Dickey Center Director Daniel Benjamin talks to Andrea Mitchell on MSNBC about ISIS and the threat to Iraq and Syria, and the challenge of arming individual Iraqi and Kurdish factions to fight them. He also discusses the overheated rhetoric coming out of Washington about ISIS as a threat to the US.

Watch the entire discussion on MSNBC.

Hawks Exaggerate Islamic State Threat to the US (Boston Globe)

August 17, 2014

In an opinion piece in the Boston Globe, Dickey Center Director Daniel Benjamin cautions that politicians in Washington and the press are exaggerating the direct threat to the United States from the group calling itself the Islamic State, or ISIS. 

"The danger to Iraq and its neighbors is real. The Islamic State has shown itself to be a formidable insurgency. Its focus is on ripping apart Iraq and Syria, sowing sectarian conflict, and creating in its midst a new jihadist state or caliphate . . .  But, for now, it’s important to understand that even if marauding operatives in Land Cruisers may be humiliating Iraq’s hollowed-out military, that doesn’t mean they have genuine terrorist skills," Benjamin writes.

Read the entire article in the Boston Globe

Professor of Government
Daniel Webster Professor

A member of the Government Department’s faculty since 2000, I teach and conduct research on international relations, with an emphasis on international security and foreign policy. Before coming here, I taught at Princeton and Georgetown. I graduated with a degree in international relations from Beloit College, worked as a legislative aid in the U.S. House of Representatives and did my graduate work at Yale University, earning an MA in interntional relations and PhD in Political Science. My personal website has all the details on current research and teaching.

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Curriculum Vitae Personal Website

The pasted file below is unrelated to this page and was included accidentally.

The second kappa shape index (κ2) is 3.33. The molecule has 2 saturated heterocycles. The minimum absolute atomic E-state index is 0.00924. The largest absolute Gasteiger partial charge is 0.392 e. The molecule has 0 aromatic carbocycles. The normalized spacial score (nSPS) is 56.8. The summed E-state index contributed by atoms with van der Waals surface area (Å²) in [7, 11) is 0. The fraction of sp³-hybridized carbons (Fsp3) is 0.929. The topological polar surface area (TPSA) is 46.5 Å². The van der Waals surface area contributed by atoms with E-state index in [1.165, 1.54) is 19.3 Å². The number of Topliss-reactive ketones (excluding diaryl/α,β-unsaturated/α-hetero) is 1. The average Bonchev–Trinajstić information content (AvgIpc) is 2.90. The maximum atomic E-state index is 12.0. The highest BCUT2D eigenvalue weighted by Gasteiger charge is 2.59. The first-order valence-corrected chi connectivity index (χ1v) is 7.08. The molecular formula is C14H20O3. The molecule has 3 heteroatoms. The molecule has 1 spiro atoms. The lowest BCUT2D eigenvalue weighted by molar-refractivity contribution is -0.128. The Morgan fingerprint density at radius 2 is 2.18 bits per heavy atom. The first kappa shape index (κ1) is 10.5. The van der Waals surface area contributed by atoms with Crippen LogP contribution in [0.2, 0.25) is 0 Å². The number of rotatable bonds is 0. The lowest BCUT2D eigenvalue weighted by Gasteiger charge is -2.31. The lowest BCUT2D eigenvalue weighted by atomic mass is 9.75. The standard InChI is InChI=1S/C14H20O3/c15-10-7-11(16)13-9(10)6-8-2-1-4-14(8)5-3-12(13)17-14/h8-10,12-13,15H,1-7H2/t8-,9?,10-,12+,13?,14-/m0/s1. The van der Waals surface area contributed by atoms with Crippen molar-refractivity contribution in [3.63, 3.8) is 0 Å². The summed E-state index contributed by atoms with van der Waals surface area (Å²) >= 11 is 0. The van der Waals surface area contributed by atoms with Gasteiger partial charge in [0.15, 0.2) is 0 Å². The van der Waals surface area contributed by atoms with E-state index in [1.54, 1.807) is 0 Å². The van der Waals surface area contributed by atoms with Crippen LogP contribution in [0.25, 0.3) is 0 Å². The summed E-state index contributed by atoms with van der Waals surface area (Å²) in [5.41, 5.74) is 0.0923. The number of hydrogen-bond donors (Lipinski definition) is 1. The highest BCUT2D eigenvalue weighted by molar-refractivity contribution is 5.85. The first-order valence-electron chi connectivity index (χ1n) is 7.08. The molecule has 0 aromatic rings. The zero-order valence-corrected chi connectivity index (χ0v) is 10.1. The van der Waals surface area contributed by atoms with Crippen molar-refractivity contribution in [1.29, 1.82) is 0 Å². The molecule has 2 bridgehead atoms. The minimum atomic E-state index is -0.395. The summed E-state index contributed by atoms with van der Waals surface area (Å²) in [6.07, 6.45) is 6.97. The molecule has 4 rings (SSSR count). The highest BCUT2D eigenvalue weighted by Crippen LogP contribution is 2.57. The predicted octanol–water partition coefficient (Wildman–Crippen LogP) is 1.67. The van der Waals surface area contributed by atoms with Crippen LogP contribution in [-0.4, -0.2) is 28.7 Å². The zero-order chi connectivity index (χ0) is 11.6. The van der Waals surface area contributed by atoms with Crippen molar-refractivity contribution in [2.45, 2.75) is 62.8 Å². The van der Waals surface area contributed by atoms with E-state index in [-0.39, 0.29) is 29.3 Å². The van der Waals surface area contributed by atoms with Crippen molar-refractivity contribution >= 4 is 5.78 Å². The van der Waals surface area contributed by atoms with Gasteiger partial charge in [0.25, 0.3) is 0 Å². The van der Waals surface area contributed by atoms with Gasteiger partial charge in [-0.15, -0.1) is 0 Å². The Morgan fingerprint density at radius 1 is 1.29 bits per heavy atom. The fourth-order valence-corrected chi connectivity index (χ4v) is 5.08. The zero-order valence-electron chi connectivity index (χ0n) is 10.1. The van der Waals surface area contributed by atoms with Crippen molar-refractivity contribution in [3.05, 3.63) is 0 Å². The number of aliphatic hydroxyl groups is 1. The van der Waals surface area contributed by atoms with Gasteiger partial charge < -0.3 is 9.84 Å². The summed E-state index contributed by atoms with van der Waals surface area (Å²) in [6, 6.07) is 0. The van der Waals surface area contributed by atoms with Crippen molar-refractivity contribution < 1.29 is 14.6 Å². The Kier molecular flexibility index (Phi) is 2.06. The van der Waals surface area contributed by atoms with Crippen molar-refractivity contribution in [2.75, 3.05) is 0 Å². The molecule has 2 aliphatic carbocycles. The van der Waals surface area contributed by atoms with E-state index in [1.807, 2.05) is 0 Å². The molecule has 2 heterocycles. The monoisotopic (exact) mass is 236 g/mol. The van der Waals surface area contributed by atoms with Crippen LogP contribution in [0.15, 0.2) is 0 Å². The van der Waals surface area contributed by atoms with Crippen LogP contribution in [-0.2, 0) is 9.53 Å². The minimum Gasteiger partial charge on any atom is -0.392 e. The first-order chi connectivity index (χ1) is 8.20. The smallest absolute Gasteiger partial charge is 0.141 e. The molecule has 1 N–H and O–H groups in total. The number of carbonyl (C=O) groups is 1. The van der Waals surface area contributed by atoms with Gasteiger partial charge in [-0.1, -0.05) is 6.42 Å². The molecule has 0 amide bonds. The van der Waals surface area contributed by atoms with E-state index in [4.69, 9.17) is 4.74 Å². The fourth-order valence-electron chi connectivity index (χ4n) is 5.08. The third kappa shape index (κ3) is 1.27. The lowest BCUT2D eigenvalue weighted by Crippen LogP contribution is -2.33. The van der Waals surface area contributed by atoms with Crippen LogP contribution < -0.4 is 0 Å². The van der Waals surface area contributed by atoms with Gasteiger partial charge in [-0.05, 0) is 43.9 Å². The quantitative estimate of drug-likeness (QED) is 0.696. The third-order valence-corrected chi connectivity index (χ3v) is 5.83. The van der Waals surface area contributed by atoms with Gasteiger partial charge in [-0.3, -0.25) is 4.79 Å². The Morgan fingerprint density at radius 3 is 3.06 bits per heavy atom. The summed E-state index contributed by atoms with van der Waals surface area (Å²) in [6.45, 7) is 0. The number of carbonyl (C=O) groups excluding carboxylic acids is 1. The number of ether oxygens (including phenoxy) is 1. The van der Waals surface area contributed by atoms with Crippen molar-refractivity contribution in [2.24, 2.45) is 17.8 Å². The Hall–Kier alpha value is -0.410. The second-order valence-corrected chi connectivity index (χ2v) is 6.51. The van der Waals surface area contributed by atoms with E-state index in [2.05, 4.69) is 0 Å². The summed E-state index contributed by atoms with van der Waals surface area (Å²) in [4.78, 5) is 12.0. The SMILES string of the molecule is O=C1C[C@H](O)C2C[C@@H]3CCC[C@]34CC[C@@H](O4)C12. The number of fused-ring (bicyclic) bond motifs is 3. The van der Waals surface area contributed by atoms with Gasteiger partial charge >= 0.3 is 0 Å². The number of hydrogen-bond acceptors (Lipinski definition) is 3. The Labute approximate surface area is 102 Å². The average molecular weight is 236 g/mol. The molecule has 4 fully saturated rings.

Silsby 207
Department:
Government
Russian
Center:
The John Sloan Dickey Center for International Understanding
Education:
B.A. Beloit College
M.A. Yale University
M.Phil. Yale University
Ph.D. Yale University

Selected Publications

The Oxford Handbook of International Security (Oxford: forthcoming January 2018), edited, with Alexndra Gheciu

“An Abiding Antagonism: realism, idealism, and the mirage of US-Russian partnership in the end of the Cold War” (with Vladislav Zubok),  International Politics (published online May 2017).

Is US Grand Strategy Self Defeating? Deep Engagement, Military Spending and Sovereign Debt,” with Carla Norrlof.  Forthcoming in Conflict Management and Peace Science (published online November 2016)

America Abroad: The United States’ Global Role in the 21st Century (Oxford, 2016) (with S. G. Brooks)

“The Once and Future Superpower: Why China Won’t Overtake the United States” Foreign Affairs March-April 2016, 91-104.  (with S.G. Brooks)

"The Rise and Fall of Great Powers in the 21st Century: China’s Rise and the Fate of America’s Global Position,” International Security 40, No. 3 (Winter 2015-16), pp. 7-53. With S. G. Brooks.

“Nation Building Through War,” American Political Science Review Vol. 109, No. 2 May 2015, 279-296. with Nicholas Sambanis and Stergios Skaperdas.

Status in World Politics (Cambridge University Press, 2014) edited with T.V. Paul and Deborah Larson)

“Lean Forward: In Defense of American Engagement,” Foreign Affairs Jan-Feb 2013, pp. 130-142.  With S.G. Brooks and G. J. Ikenberry.

“Don’t Come Home, America: The Case Against Retrenchment,” International Security 37/3 (Winter 2012-13): 7-51.  With S.G. Brooks and G. J. Ikenberry.

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Works in Progress

“From raison d’état to raison d’hégémon: the costs and benefits of hegemony” with Carla Norrlof, under review.

 

“External Intervention, Identity, and Civil War” with Skaperdas and Sambanis, under review.

 “Money and Power Revisited: Military Power, Deep Engagement, and Global Finance,” with Carla Norrlof.

"The Social Dimension of Status and Its Limits: Good States and Moral Authority in International Relations" with B de Carvhalo, I.B. Neumann and H. Leira, under review.